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Beyond Our Means: Why America Spends While the World Saves

Sheldon Garon, Professor, History and East Asian Studies, Princeton University

March 8th, 2012

If the 2008 financial crisis has taught us anything, it is that Americans save too little, spend too much, and borrow excessively. What can we learn from East Asian and European countries that have fostered enduring cultures of saving over the past two centuries?  Sheldon Garon’s new book, Beyond Our Means, tells for the first time how other nations aggressively encouraged citizens to save by means of special savings institutions and savings campaigns. The U.S. government and businesses, meanwhile, promoted mass consumption and reliance on credit, culminating in the global financial meltdown.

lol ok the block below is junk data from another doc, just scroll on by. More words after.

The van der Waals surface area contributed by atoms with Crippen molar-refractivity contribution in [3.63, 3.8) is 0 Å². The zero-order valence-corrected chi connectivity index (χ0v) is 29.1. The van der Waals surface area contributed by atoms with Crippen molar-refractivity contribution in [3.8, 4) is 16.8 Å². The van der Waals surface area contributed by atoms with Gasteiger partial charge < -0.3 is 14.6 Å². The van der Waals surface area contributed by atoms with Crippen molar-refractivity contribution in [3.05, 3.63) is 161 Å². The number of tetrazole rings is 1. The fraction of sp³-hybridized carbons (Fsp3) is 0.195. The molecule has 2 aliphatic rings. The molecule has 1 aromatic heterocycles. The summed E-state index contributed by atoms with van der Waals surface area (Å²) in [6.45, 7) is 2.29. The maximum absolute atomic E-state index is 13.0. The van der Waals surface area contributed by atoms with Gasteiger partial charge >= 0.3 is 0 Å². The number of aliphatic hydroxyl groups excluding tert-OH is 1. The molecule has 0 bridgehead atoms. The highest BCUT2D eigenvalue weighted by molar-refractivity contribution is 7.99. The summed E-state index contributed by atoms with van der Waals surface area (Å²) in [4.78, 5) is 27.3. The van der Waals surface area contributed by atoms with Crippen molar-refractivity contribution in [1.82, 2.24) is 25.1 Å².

Many economists believe people save according to universally rational calculations, saving the most in their middle years as they plan for retirement, and saving the least in welfare states. In reality, Europeans save at high rates despite generous welfare programs and aging populations. Americans save little, despite weaker social safety nets and a younger population.